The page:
Week of October 5, 2005

Hey Joe: I was riding the MetroLink to Harris-Stowe when a young black man was talking profanely on his cell phone in front of a white mother and young child of mixed race. The mother asked the guy to tone down his language. After he blew her off, a middle-aged black woman sitting nearby chastised him for being so impolite. Do you think there's a generational gulf between young and old blacks, and if so, what must be done to bridge it?

Heathcliff Huxtable, Philadelphia

Yes, there is a generation gap. But not before the civil rights movement, during which time black preteens and older age groups joined young leaders like Dr. Martin Luther King Jr. and Ralph Abernathy, etc., to overturn the "Separate But Equal" law.

Prior, blacks living in white townships were thrown together in areas regarded as "colored sections," regardless of profession. From these locations they attended black elementary schools, followed by black colleges and universities. Despite superb academic skills, they were denied jobs in white corporate America. Employment among them was limited to porters and schoolteachers. In most cases teachers taught students from "hand-me-down" books and also disciplined the disobedient. So good were these teachers that their students at eighth-grade levels were ready to face the world.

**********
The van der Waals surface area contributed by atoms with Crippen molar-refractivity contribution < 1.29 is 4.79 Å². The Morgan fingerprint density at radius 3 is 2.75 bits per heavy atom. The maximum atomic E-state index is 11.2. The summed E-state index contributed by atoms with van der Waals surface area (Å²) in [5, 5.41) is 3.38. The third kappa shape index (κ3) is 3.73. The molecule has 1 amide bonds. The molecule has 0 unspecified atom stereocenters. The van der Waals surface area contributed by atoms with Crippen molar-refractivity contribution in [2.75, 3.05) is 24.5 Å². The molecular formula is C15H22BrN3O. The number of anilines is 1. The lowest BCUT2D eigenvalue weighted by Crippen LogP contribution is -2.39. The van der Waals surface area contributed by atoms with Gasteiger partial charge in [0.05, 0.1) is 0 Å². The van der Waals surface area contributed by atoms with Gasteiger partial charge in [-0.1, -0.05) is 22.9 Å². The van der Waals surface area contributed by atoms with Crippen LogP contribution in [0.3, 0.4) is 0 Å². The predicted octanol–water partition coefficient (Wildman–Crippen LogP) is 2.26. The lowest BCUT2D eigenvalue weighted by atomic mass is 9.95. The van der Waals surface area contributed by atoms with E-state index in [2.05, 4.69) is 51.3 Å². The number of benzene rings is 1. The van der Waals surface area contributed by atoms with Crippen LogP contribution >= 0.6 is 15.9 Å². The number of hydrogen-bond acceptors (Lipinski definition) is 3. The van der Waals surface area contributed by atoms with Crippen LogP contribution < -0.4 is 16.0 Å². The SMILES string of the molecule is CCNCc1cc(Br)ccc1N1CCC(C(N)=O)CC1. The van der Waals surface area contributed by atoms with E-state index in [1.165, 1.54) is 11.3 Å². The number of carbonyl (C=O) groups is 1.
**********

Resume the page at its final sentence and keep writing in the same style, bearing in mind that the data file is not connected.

Seemingly, the person asking the question has a lost sense of direction. In all probability he is a holder of a Ph.D., Master's or B.A. who received said degrees at some white college or university, without contributing anything to the cause, and visits mostly black schools to speak to students about how he became successful, his main thrust being, "A mind is a terrible thing to waste." In other words: Get an education.

Well, blacks have been educated for years, but for years have not gotten good jobs. History has recorded that anything whites have done, blacks have been there, done that. Poverty-wise it has been because of mass job denials. The only equal-opportunity employer that blacks had was bondage. There, the real "Ph.D." was displayed by people who were "Poor", "Desperate" and "Hungry," with white masters overseeing them.

Not until black teachers and people like the person that asked the question stand up and demand the educational system to place black kids' great history in elementary-school curriculum, as well as challenge the government about providing good jobs for them after graduation as an added incentive -- until this happens young blacks will never respect older blacks, because of feeling that they stand for nothing.